RS Sharma, chairman and managing director, said ONGC will have to invest $800 million after the $2.8 billion (Rs 12,000 crore) takeover of Imperial, as the resource base of the Russian assets is very large and lying virgin.
ONGC acquired Imperial earlier this week, and shareholders of Imperial, which is listed on the London Stock Exchange, will have to clear the deal.
"We have crossed the first stage of the bid successfully. Forty five days is the time, we have to keep watch before we can make the final acquisition," Sharma said.
Imperial's board had recommended OVL's 1,250 pence a share bid to its shareholders but OVL also has to get the approval of the Russian authorities.
ONGC may have to take a Russian partner, Sharma indicated.
Rival bidder China Petroleum & Chemical Corporation or Sinopec had decided not to top the OVL offer, which was at a 61.9% premium to Imperial's closing share price on July 11.
If OVL acquires Imperial, it would be the third largest acquisition by an Indian company.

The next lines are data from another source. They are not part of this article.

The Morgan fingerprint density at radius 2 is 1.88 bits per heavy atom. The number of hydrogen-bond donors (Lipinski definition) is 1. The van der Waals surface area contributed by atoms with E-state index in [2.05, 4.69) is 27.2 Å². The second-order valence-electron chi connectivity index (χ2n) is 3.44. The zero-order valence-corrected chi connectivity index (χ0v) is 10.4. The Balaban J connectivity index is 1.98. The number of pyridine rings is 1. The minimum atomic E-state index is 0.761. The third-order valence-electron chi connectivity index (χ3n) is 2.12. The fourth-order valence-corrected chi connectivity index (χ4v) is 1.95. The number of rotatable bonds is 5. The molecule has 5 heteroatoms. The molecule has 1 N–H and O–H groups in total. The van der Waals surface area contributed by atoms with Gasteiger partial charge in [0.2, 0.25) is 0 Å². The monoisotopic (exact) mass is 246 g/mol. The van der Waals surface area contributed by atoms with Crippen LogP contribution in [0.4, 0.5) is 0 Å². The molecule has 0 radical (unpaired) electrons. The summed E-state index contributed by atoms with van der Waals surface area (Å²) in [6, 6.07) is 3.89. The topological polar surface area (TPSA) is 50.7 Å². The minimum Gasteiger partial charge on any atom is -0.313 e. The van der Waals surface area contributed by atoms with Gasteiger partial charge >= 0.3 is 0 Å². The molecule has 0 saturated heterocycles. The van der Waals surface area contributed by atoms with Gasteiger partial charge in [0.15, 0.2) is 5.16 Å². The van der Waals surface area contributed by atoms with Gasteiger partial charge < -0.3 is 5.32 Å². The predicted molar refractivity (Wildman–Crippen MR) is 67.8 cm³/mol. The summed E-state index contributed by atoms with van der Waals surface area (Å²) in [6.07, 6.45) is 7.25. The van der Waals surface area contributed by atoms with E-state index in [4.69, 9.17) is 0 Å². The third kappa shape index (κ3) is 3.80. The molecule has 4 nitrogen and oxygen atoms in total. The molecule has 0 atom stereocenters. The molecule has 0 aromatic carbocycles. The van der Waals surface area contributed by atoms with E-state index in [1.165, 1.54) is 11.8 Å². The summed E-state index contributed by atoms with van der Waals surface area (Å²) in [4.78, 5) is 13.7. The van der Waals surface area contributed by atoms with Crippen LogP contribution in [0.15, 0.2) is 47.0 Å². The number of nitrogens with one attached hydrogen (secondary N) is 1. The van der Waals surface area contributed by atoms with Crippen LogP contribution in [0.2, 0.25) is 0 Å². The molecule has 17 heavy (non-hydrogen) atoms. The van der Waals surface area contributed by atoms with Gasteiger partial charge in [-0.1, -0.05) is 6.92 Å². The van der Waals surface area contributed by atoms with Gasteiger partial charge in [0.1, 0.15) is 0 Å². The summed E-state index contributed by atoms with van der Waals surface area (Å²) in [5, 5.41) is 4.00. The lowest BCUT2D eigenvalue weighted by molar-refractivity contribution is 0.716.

OVL's acquisition of Imperial Energy will give it access to Siberia, the snow desert region in far-east of Russia, which is believed to have huge hydrocarbon reserves.
Imperial's blocks in Siberia came through its 20% holding in the Sakhalin-1 project, which has oil producing blocks in Tomsk region of the western Siberia in Russia and Kastanai in north-central Kazakhstan with registered reserves of 450 million barrels.
Sharma said ONGC would explore five blocks in West Bengal, covering 16,500sq km, allotted under the NELP-7. ONGC would invest Rs 10,000 crore in five years for exploring the blocks.
He said that ONGC expects to produce 400,000 cu.m. of coal-bed methane per day from 20 wells in Jharia, across an area of 6 sqkm.
"In 1997-98 we discovered CBM in Jharia and from 2005 started developing it. By November end we expect to produce 50,000cu.m. per day from four wells in Parbatpura," Sharma said.